SBA tax tips could save Utah small businesses money, pain
Deductions • Advice centers on how to make the law work for you.
This is an archived article that was published on sltrib.com in 2013, and information in the article may be outdated. It is provided only for personal research purposes and may not be reprinted.

To help small businesses avoid audits and claim the right deductions, the Utah district of the Small Business Administration is offering key tips aimed at easing the burden of tax preparation.

"It is important that [small-business owners] file properly," district director Stan Nakano said in a statement.

Ahead of the April 15 filing deadline, the agency advises that small businesses:

Keep good records • Proper record-keeping year-round is the first step to ensuring that taxes are filed accurately and that the paperwork is at hand to back up deduction claims should there be an audit.

Understand your deductions • Tax credits and deductions change each year. Which ones can you take? Do you have the documentation and original receipts to back them up?

Utilize the Small Business Jobs Act Tax provisions • Signed into law in 2010 by President Obama, the law has nearly 20 initiatives aimed at decreasing the tax burdens and providing savings for small businesses.

Also, become familiar with the recently passed tax incentives contained in the recent "fiscal cliff" deal. It included extensions of several tax incentives designed to spur innovation, support capital investment and make it easier to hire new workers.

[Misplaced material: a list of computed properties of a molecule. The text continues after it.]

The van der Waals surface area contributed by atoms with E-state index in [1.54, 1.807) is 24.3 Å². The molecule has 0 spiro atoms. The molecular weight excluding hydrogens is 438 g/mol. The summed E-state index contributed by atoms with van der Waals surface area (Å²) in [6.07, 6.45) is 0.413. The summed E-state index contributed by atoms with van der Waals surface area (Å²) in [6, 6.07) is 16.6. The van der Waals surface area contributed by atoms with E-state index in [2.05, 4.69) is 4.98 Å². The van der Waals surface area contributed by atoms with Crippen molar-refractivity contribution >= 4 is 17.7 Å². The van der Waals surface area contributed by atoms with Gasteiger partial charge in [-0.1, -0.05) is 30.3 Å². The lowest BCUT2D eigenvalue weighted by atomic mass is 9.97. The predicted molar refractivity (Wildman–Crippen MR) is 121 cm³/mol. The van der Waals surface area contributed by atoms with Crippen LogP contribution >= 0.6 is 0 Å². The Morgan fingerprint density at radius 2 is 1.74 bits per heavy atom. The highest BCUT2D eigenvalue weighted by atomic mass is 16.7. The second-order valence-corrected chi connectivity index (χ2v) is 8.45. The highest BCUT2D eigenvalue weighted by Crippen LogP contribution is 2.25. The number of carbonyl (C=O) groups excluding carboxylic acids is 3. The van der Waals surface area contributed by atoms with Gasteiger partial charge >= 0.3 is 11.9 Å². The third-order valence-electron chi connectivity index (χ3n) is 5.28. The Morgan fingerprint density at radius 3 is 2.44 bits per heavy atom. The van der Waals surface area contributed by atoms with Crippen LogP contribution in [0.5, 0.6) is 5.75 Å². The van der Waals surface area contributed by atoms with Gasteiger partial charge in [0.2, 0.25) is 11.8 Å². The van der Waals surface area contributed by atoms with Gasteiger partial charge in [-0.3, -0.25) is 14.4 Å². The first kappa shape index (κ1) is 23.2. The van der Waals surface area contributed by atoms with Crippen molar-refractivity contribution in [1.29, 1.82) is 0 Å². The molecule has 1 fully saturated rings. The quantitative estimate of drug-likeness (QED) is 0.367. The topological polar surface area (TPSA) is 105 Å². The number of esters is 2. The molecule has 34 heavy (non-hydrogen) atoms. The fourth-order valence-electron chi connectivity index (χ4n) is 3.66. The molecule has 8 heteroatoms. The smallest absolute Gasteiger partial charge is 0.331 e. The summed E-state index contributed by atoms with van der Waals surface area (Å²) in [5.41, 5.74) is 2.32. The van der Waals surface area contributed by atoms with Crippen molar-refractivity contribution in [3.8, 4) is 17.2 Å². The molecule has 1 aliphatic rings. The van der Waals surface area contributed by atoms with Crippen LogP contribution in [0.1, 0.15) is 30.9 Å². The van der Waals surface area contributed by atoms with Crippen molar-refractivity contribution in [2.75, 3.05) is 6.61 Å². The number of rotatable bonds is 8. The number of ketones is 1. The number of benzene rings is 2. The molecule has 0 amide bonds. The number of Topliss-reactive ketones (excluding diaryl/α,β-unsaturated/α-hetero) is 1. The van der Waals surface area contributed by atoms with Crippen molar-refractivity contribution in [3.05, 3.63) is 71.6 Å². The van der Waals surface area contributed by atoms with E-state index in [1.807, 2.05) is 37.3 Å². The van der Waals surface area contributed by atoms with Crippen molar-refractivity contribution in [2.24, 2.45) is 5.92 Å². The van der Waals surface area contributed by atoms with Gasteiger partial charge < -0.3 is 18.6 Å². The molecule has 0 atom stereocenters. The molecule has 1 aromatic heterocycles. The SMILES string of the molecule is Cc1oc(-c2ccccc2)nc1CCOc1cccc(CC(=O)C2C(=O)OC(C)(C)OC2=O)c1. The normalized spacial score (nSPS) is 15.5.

Remember the tax credits within the Affordable Care Act • They will enable small businesses to cover up to 35 percent of the health premiums paid to cover workers. In 2014, the rate will increase to 50 percent.

Avoid common audit traps

It is important to be aware of potential red flags and act on them before the IRS does:

Classifying employees as independent contractors • Independent contractors and employees are not the same, and it's vital to understand the difference. In the eyes of the IRS, misclassification can be seen as an attempt to avoid payroll taxes, and noncompliance can bring penalties and back taxes.

Home office deduction • This deduction is very specific and not all home-based businesses will qualify. Likewise, if you run your business from a commercial location and claim the home office deduction, you might trigger interest from the IRS. Know how to determine if you are eligible to claim it, and what specific expenses you can write off.

Large-sum miscellaneous deductions • If you claim a large amount of deductions relative to your income, the IRS will get suspicious. Likewise, if you bucket a large amount of miscellaneous expenses, you may raise eyebrows. Be specific and label every deduction.

Keep business and personal expenses separate • The IRS scrutinizes personal expenses that may have been claimed as a business expense, such as the use of a business vehicle for personal use. Be diligent about keeping good records. Maintain a separate bank and credit card account for your business.